Published: July 16, 2002
LONDON – History was made at Sotheby’s in London on July 10 when a completely unknown early work by Sir Peter Paul Rubens, “Massacre of the Innocents,” sold for £49.5 million, making it the most expensive painting ever sold in pounds. (The painting brought $76.7 million, the third most expensive price for a painting in dollars.) The work, a record for Rubens, is also a record for an Old Master painting at auction. The painting was the highlight of a sale of Old Master paintings that brought £67.6 million ($104.7 million), the highest ever total for an auction of Old Master paintings.
Alex Bell, head of Old Master paintings in London said, “We are absolutely delighted with tonight’s result, which is the highest total ever for a painting’s sale in Europe. ‘Massacre of the Innocents’ was identified by Sotheby’s after being misattributed since the Eighteenth Century. The appearance of this work at auction was extremely exciting and the price certainly exceeded our expectations.”
Bidding for the painting began at £3 million and quickly rose to £3.8 million when Ben Hall, an Old Master paintings expert from Sotheby’s in New York who was on the telephone bidding for a client, called out “£6 million.” People in the room gasped at the enormous jump in increments and then laughed when the auctioneer Henry Wyndham, chairman of Sotheby’s Europe said, “Now I’ll take £12 million!”
While his specific suggestion was not followed, bidding nevertheless increased steadily in million-pound increments, with eight bidders entering the fray, five actively competing over £25 million. Several other interested buyers were never able to enter the bidding at all. Four of the bidders were in the salesroom, with four Sotheby’s employees bidding over the telephone.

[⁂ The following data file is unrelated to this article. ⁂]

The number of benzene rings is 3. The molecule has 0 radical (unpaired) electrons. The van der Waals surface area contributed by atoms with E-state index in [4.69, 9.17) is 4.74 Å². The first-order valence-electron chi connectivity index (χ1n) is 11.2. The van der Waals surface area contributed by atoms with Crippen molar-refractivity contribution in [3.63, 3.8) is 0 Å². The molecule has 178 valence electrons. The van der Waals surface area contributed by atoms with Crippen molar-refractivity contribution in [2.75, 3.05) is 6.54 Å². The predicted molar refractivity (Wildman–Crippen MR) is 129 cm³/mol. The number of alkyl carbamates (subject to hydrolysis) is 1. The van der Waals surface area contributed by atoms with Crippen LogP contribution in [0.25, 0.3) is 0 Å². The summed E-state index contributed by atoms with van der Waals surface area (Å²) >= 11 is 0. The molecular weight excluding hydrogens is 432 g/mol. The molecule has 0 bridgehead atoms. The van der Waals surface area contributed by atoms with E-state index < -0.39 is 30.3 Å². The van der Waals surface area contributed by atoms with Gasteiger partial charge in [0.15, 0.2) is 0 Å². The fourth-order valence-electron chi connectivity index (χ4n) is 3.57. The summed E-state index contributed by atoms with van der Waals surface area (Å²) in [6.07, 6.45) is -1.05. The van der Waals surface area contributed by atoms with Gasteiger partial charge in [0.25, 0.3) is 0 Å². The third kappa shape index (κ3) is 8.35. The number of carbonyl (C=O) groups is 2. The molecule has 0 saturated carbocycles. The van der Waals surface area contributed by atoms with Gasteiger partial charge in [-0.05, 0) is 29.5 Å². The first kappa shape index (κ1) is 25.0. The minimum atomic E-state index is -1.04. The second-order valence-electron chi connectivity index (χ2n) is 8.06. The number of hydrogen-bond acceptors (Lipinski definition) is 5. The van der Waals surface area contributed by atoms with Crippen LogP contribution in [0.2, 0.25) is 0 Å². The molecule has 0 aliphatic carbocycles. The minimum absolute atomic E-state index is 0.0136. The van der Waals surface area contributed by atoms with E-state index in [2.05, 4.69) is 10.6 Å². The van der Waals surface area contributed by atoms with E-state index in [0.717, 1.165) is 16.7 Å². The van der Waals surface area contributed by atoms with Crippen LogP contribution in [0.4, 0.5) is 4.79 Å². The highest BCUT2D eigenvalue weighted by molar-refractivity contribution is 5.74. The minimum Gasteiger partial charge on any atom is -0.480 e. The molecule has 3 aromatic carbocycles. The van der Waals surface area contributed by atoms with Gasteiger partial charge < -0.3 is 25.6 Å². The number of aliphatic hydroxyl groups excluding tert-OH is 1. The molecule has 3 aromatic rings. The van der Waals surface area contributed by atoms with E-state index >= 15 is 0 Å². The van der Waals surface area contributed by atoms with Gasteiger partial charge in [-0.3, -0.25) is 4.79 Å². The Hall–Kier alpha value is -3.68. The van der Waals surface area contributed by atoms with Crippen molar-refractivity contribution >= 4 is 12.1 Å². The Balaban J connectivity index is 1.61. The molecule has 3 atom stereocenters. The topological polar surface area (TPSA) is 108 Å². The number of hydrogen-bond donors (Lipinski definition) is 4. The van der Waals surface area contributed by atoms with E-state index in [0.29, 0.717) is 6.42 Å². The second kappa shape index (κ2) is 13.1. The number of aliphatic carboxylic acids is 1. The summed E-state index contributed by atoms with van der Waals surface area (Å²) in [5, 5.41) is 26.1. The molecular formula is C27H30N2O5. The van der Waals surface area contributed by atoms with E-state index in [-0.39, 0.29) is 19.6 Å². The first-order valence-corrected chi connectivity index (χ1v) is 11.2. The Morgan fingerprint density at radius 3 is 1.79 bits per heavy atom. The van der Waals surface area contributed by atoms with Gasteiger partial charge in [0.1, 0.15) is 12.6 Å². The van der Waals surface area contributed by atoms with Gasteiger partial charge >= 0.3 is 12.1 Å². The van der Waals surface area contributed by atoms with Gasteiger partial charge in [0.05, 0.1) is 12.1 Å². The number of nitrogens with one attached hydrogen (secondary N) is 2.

The successful bidder was Sam Fogg, a London dealer in Western and Oriental manuscripts, who was in the room bidding on behalf of a private collector. At the fall of the gavel, the room erupted in loud and sustained applause.
According to Carol Vogel in the July 11 edition of The New York Times, “speculation in the salesroom last night was that the buyer was David Thomson, a Canadian collector and the son of Lord Thomson of Fleet, former owner of The Times of London. Mr. Thomson is thought to have outbid several museums, including the J. Paul Getty Museum in Los Angeles.”
Following the auction, Wyndham said, “In my 28 years in the art world, this was the greatest Old Master painting ever to come on the market. I have lived with it for the past six months and it has been a great friend. This has been a highly emotional experience for me.”
The sale also set records for the following artists: Ambrosius Bosschaert the Elder, il Guercino, Balthasar Van der Ast and Gerrit Adriaensz. Berckheyde.
5 Church Hill Road / Newtown, CT 06470
Mon - Fri / 8:00 am - 5:01 pm